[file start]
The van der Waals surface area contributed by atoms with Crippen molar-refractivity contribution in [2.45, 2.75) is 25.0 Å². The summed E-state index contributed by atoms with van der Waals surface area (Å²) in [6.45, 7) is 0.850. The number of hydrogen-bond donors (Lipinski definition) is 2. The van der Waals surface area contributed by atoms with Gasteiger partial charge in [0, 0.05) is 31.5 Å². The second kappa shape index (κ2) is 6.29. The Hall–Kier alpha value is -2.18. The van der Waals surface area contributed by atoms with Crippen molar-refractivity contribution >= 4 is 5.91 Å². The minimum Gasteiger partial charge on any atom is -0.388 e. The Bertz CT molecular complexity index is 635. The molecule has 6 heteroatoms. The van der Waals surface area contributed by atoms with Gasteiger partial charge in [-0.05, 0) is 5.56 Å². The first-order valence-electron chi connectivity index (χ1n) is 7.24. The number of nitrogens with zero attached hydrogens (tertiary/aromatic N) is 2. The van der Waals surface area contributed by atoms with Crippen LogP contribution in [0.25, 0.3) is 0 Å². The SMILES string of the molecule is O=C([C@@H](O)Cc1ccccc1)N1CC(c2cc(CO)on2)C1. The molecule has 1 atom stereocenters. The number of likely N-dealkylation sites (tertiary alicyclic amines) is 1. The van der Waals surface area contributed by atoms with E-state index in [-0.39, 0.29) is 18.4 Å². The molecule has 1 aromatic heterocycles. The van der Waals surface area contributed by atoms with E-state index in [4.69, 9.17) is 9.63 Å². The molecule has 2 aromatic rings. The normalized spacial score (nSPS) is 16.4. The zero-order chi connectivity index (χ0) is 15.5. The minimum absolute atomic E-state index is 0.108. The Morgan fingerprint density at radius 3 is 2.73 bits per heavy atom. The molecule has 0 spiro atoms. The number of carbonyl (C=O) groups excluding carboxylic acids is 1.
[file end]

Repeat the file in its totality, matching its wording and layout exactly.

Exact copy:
The van der Waals surface area contributed by atoms with Crippen molar-refractivity contribution in [2.45, 2.75) is 25.0 Å². The summed E-state index contributed by atoms with van der Waals surface area (Å²) in [6.45, 7) is 0.850. The number of hydrogen-bond donors (Lipinski definition) is 2. The van der Waals surface area contributed by atoms with Gasteiger partial charge in [0, 0.05) is 31.5 Å². The second kappa shape index (κ2) is 6.29. The Hall–Kier alpha value is -2.18. The van der Waals surface area contributed by atoms with Crippen molar-refractivity contribution >= 4 is 5.91 Å². The minimum Gasteiger partial charge on any atom is -0.388 e. The Bertz CT molecular complexity index is 635. The molecule has 6 heteroatoms. The van der Waals surface area contributed by atoms with Gasteiger partial charge in [-0.05, 0) is 5.56 Å². The first-order valence-electron chi connectivity index (χ1n) is 7.24. The number of nitrogens with zero attached hydrogens (tertiary/aromatic N) is 2. The van der Waals surface area contributed by atoms with Crippen LogP contribution in [0.25, 0.3) is 0 Å². The SMILES string of the molecule is O=C([C@@H](O)Cc1ccccc1)N1CC(c2cc(CO)on2)C1. The molecule has 1 atom stereocenters. The number of likely N-dealkylation sites (tertiary alicyclic amines) is 1. The van der Waals surface area contributed by atoms with E-state index in [-0.39, 0.29) is 18.4 Å². The molecule has 1 aromatic heterocycles. The van der Waals surface area contributed by atoms with E-state index in [4.69, 9.17) is 9.63 Å². The molecule has 2 aromatic rings. The normalized spacial score (nSPS) is 16.4. The zero-order chi connectivity index (χ0) is 15.5. The minimum absolute atomic E-state index is 0.108. The Morgan fingerprint density at radius 3 is 2.73 bits per heavy atom. The molecule has 0 spiro atoms. The number of carbonyl (C=O) groups excluding carboxylic acids is 1.